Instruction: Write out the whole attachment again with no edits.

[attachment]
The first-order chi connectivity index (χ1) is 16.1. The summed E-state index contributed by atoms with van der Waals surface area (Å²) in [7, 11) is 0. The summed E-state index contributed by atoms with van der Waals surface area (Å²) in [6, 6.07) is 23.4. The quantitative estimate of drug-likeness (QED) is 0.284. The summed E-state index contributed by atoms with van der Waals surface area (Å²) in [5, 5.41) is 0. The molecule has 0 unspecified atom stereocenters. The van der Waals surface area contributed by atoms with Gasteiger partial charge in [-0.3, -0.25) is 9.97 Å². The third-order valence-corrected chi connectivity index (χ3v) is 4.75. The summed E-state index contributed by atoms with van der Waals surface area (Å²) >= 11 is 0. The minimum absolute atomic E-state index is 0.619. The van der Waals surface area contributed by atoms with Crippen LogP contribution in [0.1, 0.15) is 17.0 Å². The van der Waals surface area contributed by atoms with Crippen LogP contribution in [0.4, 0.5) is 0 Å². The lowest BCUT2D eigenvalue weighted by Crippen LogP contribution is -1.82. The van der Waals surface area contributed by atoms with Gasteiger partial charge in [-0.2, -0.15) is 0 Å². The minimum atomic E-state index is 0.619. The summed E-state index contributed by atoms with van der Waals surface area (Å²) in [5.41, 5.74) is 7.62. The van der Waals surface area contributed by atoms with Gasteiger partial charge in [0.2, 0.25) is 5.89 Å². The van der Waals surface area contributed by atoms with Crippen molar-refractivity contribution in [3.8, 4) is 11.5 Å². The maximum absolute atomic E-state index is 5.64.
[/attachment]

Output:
The first-order chi connectivity index (χ1) is 16.1. The summed E-state index contributed by atoms with van der Waals surface area (Å²) in [7, 11) is 0. The summed E-state index contributed by atoms with van der Waals surface area (Å²) in [6, 6.07) is 23.4. The quantitative estimate of drug-likeness (QED) is 0.284. The summed E-state index contributed by atoms with van der Waals surface area (Å²) in [5, 5.41) is 0. The molecule has 0 unspecified atom stereocenters. The van der Waals surface area contributed by atoms with Gasteiger partial charge in [-0.3, -0.25) is 9.97 Å². The third-order valence-corrected chi connectivity index (χ3v) is 4.75. The summed E-state index contributed by atoms with van der Waals surface area (Å²) >= 11 is 0. The minimum absolute atomic E-state index is 0.619. The van der Waals surface area contributed by atoms with Crippen LogP contribution in [0.1, 0.15) is 17.0 Å². The van der Waals surface area contributed by atoms with Crippen LogP contribution in [0.4, 0.5) is 0 Å². The lowest BCUT2D eigenvalue weighted by Crippen LogP contribution is -1.82. The van der Waals surface area contributed by atoms with Gasteiger partial charge in [-0.2, -0.15) is 0 Å². The minimum atomic E-state index is 0.619. The summed E-state index contributed by atoms with van der Waals surface area (Å²) in [5.41, 5.74) is 7.62. The van der Waals surface area contributed by atoms with Gasteiger partial charge in [0.2, 0.25) is 5.89 Å². The van der Waals surface area contributed by atoms with Crippen molar-refractivity contribution in [3.8, 4) is 11.5 Å². The maximum absolute atomic E-state index is 5.64.